Here's How The Polestar 4 Became The Brand's Carbon Emissions Champion

For automakers who are under intense regulatory and social pressure to reduce their carbon output, sustainability is about more than just emissions. Most car companies are looking for ways to reduce pollution in every area from manufacturing to materials choices and beyond. And now Volvo-adjacent electric performance brand Polestar says its new Polestar 4 crossover coupe is a carbon-fighting beast. 

Polestar has been rather transparent so far on the emissions and sustainability front. Now that the first Life Cycle Assessment (LCA) for the Polestar 4 has been published, it reveals the EV has the lowest carbon footprint of all the brand’s cars to date – as low as 19.4 tonnes of CO2e (carbon dioxide equivalent) at launch. What does that actually mean and how was Polestar able to achieve it?

A car’s carbon footprint is calculated based on its energy consumption – keep in mind that the energy source is also important – and CO2 emissions. Those include emissions caused by the extraction of gas, minerals, and other raw ingredients, the production of the various parts, the assembly of the car, the logistics chain it depends on while in use, its recycling, and its end of life. Basically, everything from the moment a vehicle’s production begins until it can no longer be used.

However, in the case of the Polestar 4, the figures correspond to the vehicle’s cradle-to-gate carbon footprint which includes material acquisition through the production of the product; the assessment excludes the use and end-of-life stages, so that’s worth keeping in mind.

As you can imagine, manufacturing a vehicle with a low carbon footprint is no easy task and takes a lot of planning, which is exactly the case with the Polestar 4.

Gallery: Polestar 4

“To support our net zero goal, we set carbon budgets for all our cars,” said Fredrika Klarén, Head of Sustainability at Polestar. “Throughout the product development of Polestar 4, its carbon budget has influenced everything from material choices to factory energy sources. Sharing the LCA enables us to show that we can strive for net zero – one tonne of CO2e at a time.”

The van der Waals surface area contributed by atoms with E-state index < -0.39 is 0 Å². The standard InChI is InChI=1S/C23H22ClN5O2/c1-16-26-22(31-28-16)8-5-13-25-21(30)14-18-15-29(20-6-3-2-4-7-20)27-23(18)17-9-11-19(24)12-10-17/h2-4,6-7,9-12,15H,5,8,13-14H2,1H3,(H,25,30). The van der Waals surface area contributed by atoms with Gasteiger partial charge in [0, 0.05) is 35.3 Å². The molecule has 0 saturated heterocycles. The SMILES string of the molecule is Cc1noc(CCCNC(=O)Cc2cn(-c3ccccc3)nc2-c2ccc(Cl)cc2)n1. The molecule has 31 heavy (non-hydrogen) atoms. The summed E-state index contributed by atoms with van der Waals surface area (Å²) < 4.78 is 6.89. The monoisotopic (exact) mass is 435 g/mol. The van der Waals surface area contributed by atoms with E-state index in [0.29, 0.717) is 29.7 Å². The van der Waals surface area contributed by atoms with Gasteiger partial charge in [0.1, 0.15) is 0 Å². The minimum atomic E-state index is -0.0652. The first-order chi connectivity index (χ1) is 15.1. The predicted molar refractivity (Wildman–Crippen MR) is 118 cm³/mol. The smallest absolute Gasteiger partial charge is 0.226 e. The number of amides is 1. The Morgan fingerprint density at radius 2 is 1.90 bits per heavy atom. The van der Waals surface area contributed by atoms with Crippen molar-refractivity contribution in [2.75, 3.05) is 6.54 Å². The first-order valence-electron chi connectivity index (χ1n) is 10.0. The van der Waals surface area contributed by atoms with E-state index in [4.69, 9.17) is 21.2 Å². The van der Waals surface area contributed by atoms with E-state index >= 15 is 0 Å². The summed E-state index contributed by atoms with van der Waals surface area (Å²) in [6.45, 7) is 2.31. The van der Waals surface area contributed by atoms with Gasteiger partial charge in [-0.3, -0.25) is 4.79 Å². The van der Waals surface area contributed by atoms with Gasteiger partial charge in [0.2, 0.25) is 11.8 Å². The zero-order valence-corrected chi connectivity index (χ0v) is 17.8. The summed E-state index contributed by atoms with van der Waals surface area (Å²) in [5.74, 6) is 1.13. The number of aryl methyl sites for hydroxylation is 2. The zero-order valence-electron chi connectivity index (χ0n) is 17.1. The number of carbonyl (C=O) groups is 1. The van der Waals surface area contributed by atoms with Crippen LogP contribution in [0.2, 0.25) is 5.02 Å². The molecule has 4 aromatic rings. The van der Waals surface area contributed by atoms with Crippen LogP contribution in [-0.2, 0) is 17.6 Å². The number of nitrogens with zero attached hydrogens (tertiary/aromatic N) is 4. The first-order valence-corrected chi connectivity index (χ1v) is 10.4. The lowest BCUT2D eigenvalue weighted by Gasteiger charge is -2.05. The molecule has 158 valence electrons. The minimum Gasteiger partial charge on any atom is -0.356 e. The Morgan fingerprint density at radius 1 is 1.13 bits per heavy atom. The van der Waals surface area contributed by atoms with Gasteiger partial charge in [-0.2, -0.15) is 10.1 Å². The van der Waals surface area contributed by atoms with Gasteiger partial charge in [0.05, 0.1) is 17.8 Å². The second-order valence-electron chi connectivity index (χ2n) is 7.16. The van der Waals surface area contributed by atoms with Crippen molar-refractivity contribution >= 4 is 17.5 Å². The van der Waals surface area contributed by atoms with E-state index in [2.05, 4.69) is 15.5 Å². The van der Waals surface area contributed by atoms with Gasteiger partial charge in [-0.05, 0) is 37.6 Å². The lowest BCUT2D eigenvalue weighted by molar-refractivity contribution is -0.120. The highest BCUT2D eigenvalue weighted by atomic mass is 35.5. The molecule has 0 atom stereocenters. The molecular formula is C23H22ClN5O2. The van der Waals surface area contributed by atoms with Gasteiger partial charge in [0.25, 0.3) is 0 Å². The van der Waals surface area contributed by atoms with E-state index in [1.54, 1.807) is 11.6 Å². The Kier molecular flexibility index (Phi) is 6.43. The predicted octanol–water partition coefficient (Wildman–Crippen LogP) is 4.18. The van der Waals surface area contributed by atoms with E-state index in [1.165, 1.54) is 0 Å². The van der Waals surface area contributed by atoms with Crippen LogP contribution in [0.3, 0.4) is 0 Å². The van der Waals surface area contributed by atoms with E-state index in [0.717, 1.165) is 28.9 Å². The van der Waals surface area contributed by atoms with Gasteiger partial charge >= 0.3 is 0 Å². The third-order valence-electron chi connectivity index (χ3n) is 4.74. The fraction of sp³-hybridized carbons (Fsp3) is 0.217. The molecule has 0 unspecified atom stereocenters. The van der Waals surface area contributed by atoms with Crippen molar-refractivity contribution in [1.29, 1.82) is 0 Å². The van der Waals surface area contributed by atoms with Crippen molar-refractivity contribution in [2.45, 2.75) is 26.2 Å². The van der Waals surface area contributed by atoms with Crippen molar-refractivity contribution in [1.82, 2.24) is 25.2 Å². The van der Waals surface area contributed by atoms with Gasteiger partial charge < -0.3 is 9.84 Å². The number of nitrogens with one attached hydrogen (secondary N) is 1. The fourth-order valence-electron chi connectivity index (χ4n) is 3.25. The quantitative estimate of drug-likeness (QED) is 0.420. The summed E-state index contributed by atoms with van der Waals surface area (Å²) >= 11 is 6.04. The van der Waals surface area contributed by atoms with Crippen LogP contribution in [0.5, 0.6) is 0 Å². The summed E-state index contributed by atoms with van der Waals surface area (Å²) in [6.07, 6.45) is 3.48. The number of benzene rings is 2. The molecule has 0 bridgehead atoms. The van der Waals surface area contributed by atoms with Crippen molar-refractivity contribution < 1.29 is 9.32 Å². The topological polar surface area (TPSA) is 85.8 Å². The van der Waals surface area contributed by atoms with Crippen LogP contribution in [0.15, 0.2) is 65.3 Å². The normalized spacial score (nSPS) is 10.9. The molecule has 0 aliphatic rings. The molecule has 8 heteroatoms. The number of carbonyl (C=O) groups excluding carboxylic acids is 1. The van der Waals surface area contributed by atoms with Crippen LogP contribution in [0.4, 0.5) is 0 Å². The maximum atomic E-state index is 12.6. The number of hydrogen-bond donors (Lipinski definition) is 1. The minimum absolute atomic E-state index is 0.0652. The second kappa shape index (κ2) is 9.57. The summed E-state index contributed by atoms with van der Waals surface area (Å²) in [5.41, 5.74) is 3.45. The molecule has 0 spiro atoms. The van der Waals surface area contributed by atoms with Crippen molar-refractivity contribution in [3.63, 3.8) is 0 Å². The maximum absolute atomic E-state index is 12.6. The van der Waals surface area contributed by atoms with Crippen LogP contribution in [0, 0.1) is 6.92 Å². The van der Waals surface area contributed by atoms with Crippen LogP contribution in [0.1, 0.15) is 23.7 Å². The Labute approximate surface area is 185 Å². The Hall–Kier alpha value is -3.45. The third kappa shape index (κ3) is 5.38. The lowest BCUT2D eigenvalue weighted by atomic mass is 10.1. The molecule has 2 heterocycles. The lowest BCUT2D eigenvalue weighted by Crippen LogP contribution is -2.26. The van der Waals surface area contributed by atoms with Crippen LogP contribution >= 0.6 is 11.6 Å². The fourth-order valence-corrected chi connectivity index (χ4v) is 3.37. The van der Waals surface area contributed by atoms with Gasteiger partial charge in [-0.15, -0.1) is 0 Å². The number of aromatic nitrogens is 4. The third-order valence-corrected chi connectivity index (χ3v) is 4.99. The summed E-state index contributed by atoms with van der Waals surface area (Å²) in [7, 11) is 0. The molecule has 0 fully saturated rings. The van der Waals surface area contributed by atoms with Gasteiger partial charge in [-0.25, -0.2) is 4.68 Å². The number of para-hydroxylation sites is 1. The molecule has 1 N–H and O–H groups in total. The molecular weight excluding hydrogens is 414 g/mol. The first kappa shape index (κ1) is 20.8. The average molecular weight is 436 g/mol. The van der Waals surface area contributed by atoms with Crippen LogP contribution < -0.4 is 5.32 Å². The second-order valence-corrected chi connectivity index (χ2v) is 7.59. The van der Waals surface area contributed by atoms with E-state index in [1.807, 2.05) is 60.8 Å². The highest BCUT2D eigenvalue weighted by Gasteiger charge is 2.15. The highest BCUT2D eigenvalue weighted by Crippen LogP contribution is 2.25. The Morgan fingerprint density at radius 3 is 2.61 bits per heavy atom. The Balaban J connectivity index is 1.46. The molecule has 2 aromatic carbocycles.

So how did Polestar reach a carbon footprint of 19.4 tonnes of CO2e for the Polestar 4 at launch?

For starters, the electric crossover coupe is built at Geely Holdings’ SEA factory in Hangzhou Bay, China, combining green electricity that combines hydropower electricity with photovoltaic electricity from the roof of the plant. The climate impact is reduced further thanks to the higher use of low-carbon aluminum from smelters using hydropower electricity.

In addition, Polestar added data regarding the share of recycled aluminum to the assessment for the first time. The carmaker claims aluminum makes up 23-24 percent of the carbon footprint, while steel and iron represent 20 percent.

Unsurprisingly, battery modules account for the highest share of the carbon footprint of materials production and refining at 36-40 percent.

The Polestar 4 variant with the lowest carbon footprint of 19.4 tonnes of CO2e is the Standard range Single motor, followed by the Long range Single motor version with 19.9 tonnes CO2e. The Polestar 4 Long range Dual motor has the highest carbon footprint of the lineup at 21.4 tonnes CO2e. We asked Polestar where these differences come from and we’ll update the story when we hear back. 

Polestar publishes full details of the carbon footprint of all its models. The EV maker says it believes the car industry should be a driving force in the shift to sustainable mobility, and that transparency is key for that to happen.

The Swedish brand has published Life Cycle Assessments since 2020. The LCAs consider a range of factors in a car’s life cycle, from supply to manufacture and recycling, and enable consumers to make quick and informed decisions when buying a car.

Production of the Polestar 4 is scheduled to begin in China this month.

Source: Polestar

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